http://www.daryllu.com/wp-content/uploads/2018/10/entrepreneurial-ninja_logo_sm.png 0 0 Daryl Lu http://www.daryllu.com/wp-content/uploads/2018/10/entrepreneurial-ninja_logo_sm.png Daryl Lu2017-01-24 12:14:002017-01-24 12:14:00Interviewing 101 – No Hypotheticals and Go Deeper
When hiring, I’m trying an approach from 100 Strangers, 100 Days – to go deeper with proceeding questions. I start out with one question, and I ask follow-on questions that probe deeper. I do this to, hopefully, mitigate the candidate telling me what I “want” to hear.
I sat down with one of my sales coaches recently about his hiring strategy. He told me to never ask “hypotheticals.” He and I realize how easy it is for candidates to serve up an answer that we want to hear. An example of a hypothetical: “Tell me how you would handle a rejection.”
Similarly, simply asking the candidate to share a real experience without probing deeper can be misleading – “tell me how you have handled a lost deal – one that you had been working for months.” It’s too easy for candidates to serve up a similarly “wanted” answer. It’s important to dive at least 3 layers deeper with follow-on questions. You can even use the 5 Whys strategy.
In 100 Strangers, 100 Days, I started out asking the similar questions to each Stranger, but I felt the conversation really was like an interview, and it was difficult to determine the authenticity of responses. Meanwhile, I felt my meets with Strangers were very… sterile (“un-engaging”). After altering my approach by asking a single question, and then asking follow-on questions based on the Stranger’s response, I felt Strangers really opened up. Our conversation flowed much smoother which enabled the Stranger to open up even more about all topics.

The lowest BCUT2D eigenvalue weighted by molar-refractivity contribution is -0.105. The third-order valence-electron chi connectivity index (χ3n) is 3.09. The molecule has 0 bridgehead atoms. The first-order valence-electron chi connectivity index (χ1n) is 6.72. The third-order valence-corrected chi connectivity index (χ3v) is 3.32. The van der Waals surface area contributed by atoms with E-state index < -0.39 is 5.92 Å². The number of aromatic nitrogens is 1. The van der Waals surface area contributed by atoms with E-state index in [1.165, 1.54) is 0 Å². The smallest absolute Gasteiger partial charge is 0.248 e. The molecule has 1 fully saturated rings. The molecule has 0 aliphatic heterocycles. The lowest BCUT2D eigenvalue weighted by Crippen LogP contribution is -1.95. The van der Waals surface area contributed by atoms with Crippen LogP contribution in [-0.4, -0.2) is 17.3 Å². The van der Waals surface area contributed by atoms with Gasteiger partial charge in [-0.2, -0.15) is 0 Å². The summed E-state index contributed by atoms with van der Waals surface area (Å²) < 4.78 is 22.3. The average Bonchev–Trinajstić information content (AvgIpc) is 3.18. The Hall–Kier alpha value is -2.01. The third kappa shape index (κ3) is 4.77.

Asking follow-on questions coupled with explicit questions from his/ her experience allows you to drive down into what’s real beyond the original “sugar-coated” responses. This is a similar approach to sales. Successful sales approaches go beyond an initial response to get down to root causes and challenges.
It’s up to the interviewer to know how to poke and prod to get to answer s/he’s looking for – be it a skill, value, mission, other.
When interviewing or trying to sell, stay away from hypotheticals, and go beyond the first question. Build from the first question layers deeper.